|An illustration of the surface acoustic wave generators, with the generated 3-D trapping nodes. The inset indicates a single particle within a 3-D trapping node, which can be manipulated independently along x, y, or z axes.|
Technique could enable 3-D printing of cellular structures for tissue engineering.
Engineers at MIT, Penn State University, and Carnegie Mellon University have devised a way to manipulate cells in three dimensions using sound waves. These “acoustic tweezers” could make possible 3-D printing of cell structures for tissue engineering and other applications, the researchers say.
Designing tissue implants that can be used to treat human disease requires precisely recreating the natural tissue architecture, but so far it has proven difficult to develop a single method that can achieve that while keeping cells viable and functional.
“The results presented in this paper provide a unique pathway to manipulate biological cells accurately and in three dimensions, without the need for any invasive contact, tagging, or biochemical labeling,” says Subra Suresh, president of Carnegie Mellon and former dean of engineering at MIT. “This approach could lead to new possibilities for research and applications in such areas as regenerative medicine, neuroscience, tissue engineering, biomanufacturing, and cancer metastasis.”
Suresh, Ming Dao, a principal research scientist in MIT’s Department of Materials Science and Engineering, and Tony Jun Huang, a professor of engineering science and mechanics at Penn State, are senior authors of a paper describing the device, published the week of Jan. 25. in the Proceedings of the National Academy of Sciences.
The paper’s lead author is Penn State graduate student Feng Guo. The team also includes Penn State researchers Zhangming Mao, Yuchao Chen, James Lata, Peng Li, Liqiang Ren, Jiayang Liu, Zhiwei Xie, and Jian Yang.
The new acoustic tweezers are based on a microfluidic device that the researchers previously developed to manipulate cells in two dimensions. This device produces two acoustic standing waves, which are waves with a constant height. Where the two waves meet, they create a “pressure node” that can trap single cells. By altering the wavelength and another wave property known as the phase, the researchers can move the node and the cell trapped within it.
The research team previously used a similar approach to separate cancer cells from healthy cells, which could be useful for detecting rare tumor cells in a patient’s bloodstream and predicting whether the tumor will spread.
In the new study, the researchers added a third dimension of control: Once the cells are trapped in a horizontal plane, they can be moved up and down by altering the acoustic waves’ power, that is, the rate at which sound energy is emitted. Boosting the power allows the researchers to lift the cells from the surface in a type of “acoustic levitation,” then place them in a specific location, Dao says.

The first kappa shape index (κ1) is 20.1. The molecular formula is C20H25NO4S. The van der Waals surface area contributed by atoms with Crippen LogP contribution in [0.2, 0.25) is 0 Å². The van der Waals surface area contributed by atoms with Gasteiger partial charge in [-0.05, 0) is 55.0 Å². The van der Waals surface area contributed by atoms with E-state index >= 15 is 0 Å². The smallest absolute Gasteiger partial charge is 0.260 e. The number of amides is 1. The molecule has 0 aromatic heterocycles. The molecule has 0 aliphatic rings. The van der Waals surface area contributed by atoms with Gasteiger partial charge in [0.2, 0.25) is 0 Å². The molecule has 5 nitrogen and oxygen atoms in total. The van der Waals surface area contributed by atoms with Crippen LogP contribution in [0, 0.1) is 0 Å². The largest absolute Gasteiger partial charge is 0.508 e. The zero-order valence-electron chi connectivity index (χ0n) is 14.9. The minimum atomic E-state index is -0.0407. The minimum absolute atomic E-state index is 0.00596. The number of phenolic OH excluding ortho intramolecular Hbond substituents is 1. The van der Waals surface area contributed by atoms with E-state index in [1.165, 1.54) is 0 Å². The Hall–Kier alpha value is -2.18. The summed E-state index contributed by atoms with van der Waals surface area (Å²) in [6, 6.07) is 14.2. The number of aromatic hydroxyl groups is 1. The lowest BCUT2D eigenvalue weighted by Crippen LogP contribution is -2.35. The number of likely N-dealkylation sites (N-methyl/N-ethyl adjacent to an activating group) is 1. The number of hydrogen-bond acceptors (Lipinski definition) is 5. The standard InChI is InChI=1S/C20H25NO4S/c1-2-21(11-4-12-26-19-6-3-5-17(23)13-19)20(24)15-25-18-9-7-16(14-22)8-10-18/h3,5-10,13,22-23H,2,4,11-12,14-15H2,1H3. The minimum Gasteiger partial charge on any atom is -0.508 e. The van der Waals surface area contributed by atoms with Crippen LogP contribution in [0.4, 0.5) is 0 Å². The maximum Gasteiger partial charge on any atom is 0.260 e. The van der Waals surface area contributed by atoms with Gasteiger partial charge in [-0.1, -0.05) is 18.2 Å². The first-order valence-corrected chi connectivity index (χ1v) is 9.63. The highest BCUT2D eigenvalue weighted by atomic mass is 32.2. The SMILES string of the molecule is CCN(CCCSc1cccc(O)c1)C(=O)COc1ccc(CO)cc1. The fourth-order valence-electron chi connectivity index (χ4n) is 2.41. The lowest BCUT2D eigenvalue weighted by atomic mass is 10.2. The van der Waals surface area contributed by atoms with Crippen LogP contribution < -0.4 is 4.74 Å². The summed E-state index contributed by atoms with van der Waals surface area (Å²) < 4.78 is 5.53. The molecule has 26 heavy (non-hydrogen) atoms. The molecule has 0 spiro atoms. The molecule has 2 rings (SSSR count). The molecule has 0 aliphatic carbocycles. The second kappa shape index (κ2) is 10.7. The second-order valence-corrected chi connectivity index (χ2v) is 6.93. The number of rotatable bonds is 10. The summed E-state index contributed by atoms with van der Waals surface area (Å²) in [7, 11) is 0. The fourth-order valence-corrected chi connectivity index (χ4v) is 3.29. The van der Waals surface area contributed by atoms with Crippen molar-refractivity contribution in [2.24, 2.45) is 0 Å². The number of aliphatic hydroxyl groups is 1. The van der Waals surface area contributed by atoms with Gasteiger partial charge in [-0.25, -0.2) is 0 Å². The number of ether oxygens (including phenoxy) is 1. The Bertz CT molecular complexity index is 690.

The researchers also developed equations that allow them to accurately predict how changes in the wavelength, phase, and acoustic power will affect cells’ positions.
“We now have a good idea of what to expect and how to control the 3-D positioning of the acoustic waves and the pressure nodes, enabling validation of the method as well as system optimization,” Dao says.
In this study, the researchers demonstrated their device on polystyrene particles as well as mouse fibroblast cells. They were able to move the cells, one at a time, into specific positions on a surface and create patterns. They could also stack cells on top of each other.
“This is an exceptionally innovative approach of manipulating particles and single cells in 3-D in fluids,” says Taher Saif, a professor of mechanical science and engineering at the University of Illinois at Urbana-Champaign, who was not part of the research team. “Since acoustic energy is used for this manipulation, the approach is noninvasive and the cells maintain their viability. Overall, the method presented will be of significant interest for a broad community, from biologists to bioengineers.”
The researchers have filed for a patent on the technology and plan to continue developing it for tissue engineering and other applications.
ORIGINAL: MIT News
Anne Trafton | MIT News Office
January 25, 2016